Cleveland International Film Festival announces films for Playhouse Square and streaming

The 46and The annual Cleveland International Film Festival (CIFF) kicks off in late March at Playhouse Square with 146 features and 182 shorts. After adapting the past two years with online streaming, this year will be a hybrid experience.

“Just moving to Playhouse Square would make everything new, but on top of that, a pandemic and it gets quite interesting and complicated,” said Marcie Goodman, the festival’s executive director.

CIFF presents 11 days of in-person films from March 30 to April 9, followed by eight days of streaming via the CIFF Streams app from April 10 to 17.

“About 60% feature, and I think every short will be streaming,” Goodman said.

Two films with ties to Russia were pulled from the lineup ahead of Monday’s announcement due to the ongoing conflict in Ukraine.

The festival joined other arts and cultural organizations supporting Ukraine in deciding “not to screen at CIFF46 any films produced by companies based in Russia or funded in any way by the Russian Federation”, announced the festival in a press release.

“Erie Situation” is a documentary about toxic algae in Lake Erie.

Several CIFF feature films have ties to Ohio, such as “Erie Situation,” a documentary about toxic algae in the lake, and “Full Out: Inside Ohio Show Choir,” which follows groups of high school students in Solon, Strongsville, Garfield Heights and Hamilton, Ohio.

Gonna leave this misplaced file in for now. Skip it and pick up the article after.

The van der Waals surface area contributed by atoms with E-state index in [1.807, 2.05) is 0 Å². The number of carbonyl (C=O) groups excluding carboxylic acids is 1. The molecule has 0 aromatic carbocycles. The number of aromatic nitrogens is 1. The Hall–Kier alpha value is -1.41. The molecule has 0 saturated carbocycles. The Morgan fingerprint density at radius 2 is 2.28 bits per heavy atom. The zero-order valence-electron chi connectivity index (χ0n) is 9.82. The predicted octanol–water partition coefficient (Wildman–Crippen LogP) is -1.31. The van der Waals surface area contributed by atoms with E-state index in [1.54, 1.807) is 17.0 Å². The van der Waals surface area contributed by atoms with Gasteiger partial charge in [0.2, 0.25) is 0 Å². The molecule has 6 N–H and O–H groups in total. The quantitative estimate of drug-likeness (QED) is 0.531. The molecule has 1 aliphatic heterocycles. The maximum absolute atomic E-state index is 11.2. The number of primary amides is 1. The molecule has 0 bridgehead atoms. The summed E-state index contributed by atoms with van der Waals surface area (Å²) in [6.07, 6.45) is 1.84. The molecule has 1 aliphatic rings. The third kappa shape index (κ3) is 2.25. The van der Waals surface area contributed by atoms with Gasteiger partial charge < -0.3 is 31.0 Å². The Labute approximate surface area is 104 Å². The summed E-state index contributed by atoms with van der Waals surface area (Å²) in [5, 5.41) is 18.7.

“Part of our mission is to bring the latest and greatest films from around the world to Cleveland. And of course that also means the latest and greatest films locally,” said Goodman.

The festival opens with “Peace by Chocolate,” based on the true story of a family who resettled in Canada after their chocolate factory was bombed in Syria. The closing film, “Linoleum,” is a sci-fi comedy-drama set in a fictional Ohio town and starring Jim Gaffigan as the host of a failing children’s show.

Other offerings include “We Feed People,” a Ron Howard-directed documentary about celebrity chef José Andrés and his nonprofit that provides food to communities after disasters, and “Klondike,” a timely drama about a future family living the war in Ukraine / Russian border.


“Klondike” depicts a family trying to survive a conflict unfolding near their home on the Ukrainian-Russian border.

CIFF will take advice from Playhouse Square regarding COVID-19 protocols, which now leaves masking decisions up to customers unless otherwise specified.

After 29 years at the now-closed Tower City Cinemas in Cleveland, and before that at the Cedar Lee Theater in Cleveland Heights, Goodman called Playhouse Square the festival’s “forever home.”

When asked if hybrid festivals would continue for CIFF in the future, Goodman said it was too early to decide. CIFF said last year’s festival reached a national audience of more than 102,000 viewers.

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